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Since addiction is not ‘caused’ by one single factor, but instead develops from the interaction of multiple influences, including biological, psychological, and social and environmental factors , it follows that ‘environment’ should play a role in recovery. But what is usually meant by ‘environment’ is things like family, peer group, work or community – (with the associated recommendation to ‘get away from’ bad influences that have previously supported the development of addiction). Environment in the sense of the nature of the spaces inhabited by those seeking to recover from addiction, is rarely considered – and even if it was, the same advice to ‘get away’ would be of little benefit to prisoners who have relatively little control over the nature of their environment. In this paper I ask whether there are certain types of environment – and by that I mean types of physical spaces – that might support recovery in prison. This is an important question to address, at a time when the quality of some prison environments has been criticised in inspection reports, when substance misuse is a grave challenge for the prison system, and when there a live debate about what kinds of new prisons should be built to deliver the government’s plans for a modern prison estate.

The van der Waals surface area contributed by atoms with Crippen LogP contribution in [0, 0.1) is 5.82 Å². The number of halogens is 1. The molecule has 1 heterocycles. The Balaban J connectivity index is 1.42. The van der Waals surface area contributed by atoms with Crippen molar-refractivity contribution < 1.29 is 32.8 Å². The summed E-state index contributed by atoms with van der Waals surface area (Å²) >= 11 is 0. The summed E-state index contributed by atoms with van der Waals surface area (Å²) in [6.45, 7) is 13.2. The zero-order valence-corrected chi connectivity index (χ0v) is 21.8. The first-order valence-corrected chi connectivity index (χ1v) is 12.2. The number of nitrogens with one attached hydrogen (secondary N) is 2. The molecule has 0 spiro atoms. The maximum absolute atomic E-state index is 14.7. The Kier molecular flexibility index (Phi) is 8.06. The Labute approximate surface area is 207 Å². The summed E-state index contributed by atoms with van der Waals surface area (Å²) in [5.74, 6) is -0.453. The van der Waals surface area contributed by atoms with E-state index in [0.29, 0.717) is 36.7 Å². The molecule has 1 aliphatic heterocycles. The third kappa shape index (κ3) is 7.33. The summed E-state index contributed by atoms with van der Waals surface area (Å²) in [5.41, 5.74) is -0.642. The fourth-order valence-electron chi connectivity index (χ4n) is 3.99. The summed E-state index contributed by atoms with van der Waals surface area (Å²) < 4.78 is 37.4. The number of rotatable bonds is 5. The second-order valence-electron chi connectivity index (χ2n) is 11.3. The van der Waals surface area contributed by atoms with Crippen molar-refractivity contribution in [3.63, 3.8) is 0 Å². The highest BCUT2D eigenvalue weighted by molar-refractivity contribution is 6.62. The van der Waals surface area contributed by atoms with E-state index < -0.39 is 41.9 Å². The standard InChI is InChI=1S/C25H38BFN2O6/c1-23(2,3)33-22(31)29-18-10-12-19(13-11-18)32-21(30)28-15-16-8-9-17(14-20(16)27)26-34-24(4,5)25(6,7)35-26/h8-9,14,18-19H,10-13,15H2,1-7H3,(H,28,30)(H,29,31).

|Number of pages||6|
|Journal||Prison Service Journal|
|Publication status||Published - 20 Feb 2019|
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